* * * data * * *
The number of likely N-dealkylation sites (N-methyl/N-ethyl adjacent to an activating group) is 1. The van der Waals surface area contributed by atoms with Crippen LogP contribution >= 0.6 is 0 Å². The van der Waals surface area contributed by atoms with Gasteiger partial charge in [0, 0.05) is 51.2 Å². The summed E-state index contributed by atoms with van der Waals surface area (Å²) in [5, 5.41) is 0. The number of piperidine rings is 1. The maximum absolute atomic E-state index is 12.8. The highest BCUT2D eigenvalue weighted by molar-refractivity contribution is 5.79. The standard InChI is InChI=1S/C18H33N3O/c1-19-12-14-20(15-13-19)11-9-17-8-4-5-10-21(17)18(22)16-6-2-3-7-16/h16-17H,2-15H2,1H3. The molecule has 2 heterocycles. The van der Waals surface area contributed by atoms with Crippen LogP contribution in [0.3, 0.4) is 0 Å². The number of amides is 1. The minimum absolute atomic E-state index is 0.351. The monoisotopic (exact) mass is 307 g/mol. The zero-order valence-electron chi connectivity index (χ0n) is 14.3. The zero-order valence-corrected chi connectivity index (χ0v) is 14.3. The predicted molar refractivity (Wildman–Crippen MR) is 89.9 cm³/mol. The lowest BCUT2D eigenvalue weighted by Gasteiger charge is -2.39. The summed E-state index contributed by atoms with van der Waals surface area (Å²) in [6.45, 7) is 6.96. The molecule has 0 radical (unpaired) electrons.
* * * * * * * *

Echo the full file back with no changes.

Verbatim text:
The number of likely N-dealkylation sites (N-methyl/N-ethyl adjacent to an activating group) is 1. The van der Waals surface area contributed by atoms with Crippen LogP contribution >= 0.6 is 0 Å². The van der Waals surface area contributed by atoms with Gasteiger partial charge in [0, 0.05) is 51.2 Å². The summed E-state index contributed by atoms with van der Waals surface area (Å²) in [5, 5.41) is 0. The number of piperidine rings is 1. The maximum absolute atomic E-state index is 12.8. The highest BCUT2D eigenvalue weighted by molar-refractivity contribution is 5.79. The standard InChI is InChI=1S/C18H33N3O/c1-19-12-14-20(15-13-19)11-9-17-8-4-5-10-21(17)18(22)16-6-2-3-7-16/h16-17H,2-15H2,1H3. The molecule has 2 heterocycles. The van der Waals surface area contributed by atoms with Crippen LogP contribution in [0.3, 0.4) is 0 Å². The number of amides is 1. The minimum absolute atomic E-state index is 0.351. The monoisotopic (exact) mass is 307 g/mol. The zero-order valence-electron chi connectivity index (χ0n) is 14.3. The zero-order valence-corrected chi connectivity index (χ0v) is 14.3. The predicted molar refractivity (Wildman–Crippen MR) is 89.9 cm³/mol. The lowest BCUT2D eigenvalue weighted by Gasteiger charge is -2.39. The summed E-state index contributed by atoms with van der Waals surface area (Å²) in [6.45, 7) is 6.96. The molecule has 0 radical (unpaired) electrons.